03 Genuine learning partnerships with parents to help both children and the teachers

ERO's 2015 report Educationally powerful connections with parents and whānau identified that some schools had limited expectations that all parents could contribute to learning-centred relationships. In schools with low quality learning-centred relationships with parents of children at risk of underachievement, teachers and leaders believed they could only reach a certain proportion of parents, and that the lack of involvement of hard-to-reach parents was justified.

Leaders and teachers at PAPATOETOE NORTH SCHOOL were able to successfully reach and fully involve a high proportion of parents of their children. Because leaders and teachers valued parents as children's first teachers and as partners, parents were strongly committed to supporting their children's learning.

This narrative shares how genuine learning partnerships benefited children and teachers in a school where the majority of children enrolled were Pacific, Māori or Indian. Parents supported children's learning before and during children's new termly topic studies that they called inquiry topics.

An outstanding feature of the school was the deliberate and successful focus on teachers and parents working together to improve children's learning.

Leaders and teachers used many approaches to build and maintain such a successful partnership with parents:

> Listening to parents, to confirm for everyone involved in teaching the children, that parents hold high aspirations for their education and future.

>    Providing home learning during the holidays that leveraged children's strengths, interests and rich culture. This built children's academic vocabulary to increase their knowledge before beginning each term.

>    Providing parents with information and resources and teaching them strategies so they could help their children with their home learning.

>    Making sure parents knew how their efforts were benefiting their children, as well as benefiting the children who hadn't done the holiday work, through the increased richness of each class's oral language environment at the start of each term.

Leaders stressed the importance of building on children's existing content knowledge by using the rich cultural contexts children were already familiar with (as shown in the school's diagram below that leaders shared with families).

Seeking and using parents' views and knowledge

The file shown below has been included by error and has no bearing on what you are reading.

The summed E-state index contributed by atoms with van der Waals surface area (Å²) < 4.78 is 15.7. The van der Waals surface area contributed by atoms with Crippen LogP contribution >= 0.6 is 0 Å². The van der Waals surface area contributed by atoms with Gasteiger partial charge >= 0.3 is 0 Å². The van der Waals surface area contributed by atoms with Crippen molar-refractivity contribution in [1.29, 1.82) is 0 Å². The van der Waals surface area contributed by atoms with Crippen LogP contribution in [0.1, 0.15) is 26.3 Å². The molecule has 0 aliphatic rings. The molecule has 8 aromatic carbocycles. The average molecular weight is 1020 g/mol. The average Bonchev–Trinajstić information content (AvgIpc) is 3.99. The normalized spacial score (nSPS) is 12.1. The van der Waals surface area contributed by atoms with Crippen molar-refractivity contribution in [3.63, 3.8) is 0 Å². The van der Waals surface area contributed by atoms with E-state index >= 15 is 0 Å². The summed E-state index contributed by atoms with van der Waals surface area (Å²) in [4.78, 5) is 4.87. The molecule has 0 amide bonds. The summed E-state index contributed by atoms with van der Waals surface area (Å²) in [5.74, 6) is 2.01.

Parents played a key role working with the ‘knowing the learner team', which represented the major cultural groups at the school. The team led hui, fono and other meetings, where they discussed the focus with the parents. The knowing the learner team was then responsible for making sure the children's cultural perspectives were included in each term's inquiry plan. Consequently, each plan leveraged children's prior knowledge and they began learning about each topic with what they already knew.

Parents of Pacific children worked in groups to discuss questions such as:

>    how can you as Pacific parents raise the attainment levels of your children?

>    what aspirations do you have as Pacific parents for your children?

>    what values and perspectives about ‘environment' have been taught to your children?

Usually about 40 to 50 parents came to each fono. Sometimes they discussed their views with people from the same culture and sometimes they chose to work with parents of children from similar year groups.

At the end of this fono:

>    parents told leaders they felt they had been heard, and were confident in their ability to help children with home learning

>    the teachers' relationships with parents were enhanced, and teachers' appreciation of parents' high expectations for their children were confirmed

>    a deep partnership to accelerate the start of each term's inquiry learning, through holiday home learning, was established with the majority of the parents

>    parents understood that if their children were one of the more than two-thirds of the class that undertook home learning, they were promoting the learning of the children who had not participated, through increasing the richness of the oral language in each class at the start of each term

>    parents felt more confident to come back to classroom teachers to clarify their knowledge or strategies.

The knowing the learner leaders shared parents' ideas with staff to use for planning the children's inquiry topics. They also led staff meetings to make sure teachers understood cultural perspectives, and were empowered to include these in learning experiences. On one occasion, teachers completely changed their planned science experiments to take account of parents' suggestions. They had initially intended to investigate the different states or properties of water (ice, water and steam) with Years 5 and 6 children. However, parents suggested they should use cocoa instead as it was something every family used. Subsequently, the children enjoyed making Koko rice as part of their investigation.

In another example, when the knowing the learner team planned a topic on sustainability, Tongan families shared with them their experiences of cyclones and Samoan families shared their experiences with cyclones and tsunamis. They also looked at the rising sea levels in Levuka.

We capture parents' perspectives and play them to the staff to keep the perspectives and background of the children to the forefront. We want teachers to use what children know already, let them teach you and don't be afraid of their culture.

Knowing the learner team leader

Some of the information parents shared with teachers before the sustainability topic is shown here.

Sustainability unit

Cultural competencies - Tangawhenuatanga, Ako, Wananga

Māori perspectives

Shared information about the following:

>     Hauora - a holistic approach to wellbeing - seeing sustainability in the same way where it is difficult to separate the land, sea, waterways, air. Everything is linked.

>     Kumara history from migration and uses for food and medicine. Harakeke versatility, sustainability and medicinal.

>     Department of Conservation internet sites.

>     History of Papatoetoe internet sites.

Pasifika perspectives

There are many stories of communities and small villages that are experiencing economic growth as the people are recognising the ’treasures of the land' and being supported by international groups to create sustainable businesses that enable them to earn wages and be able to live, work and create traditionally organic products in their homeland. They listed internet links about: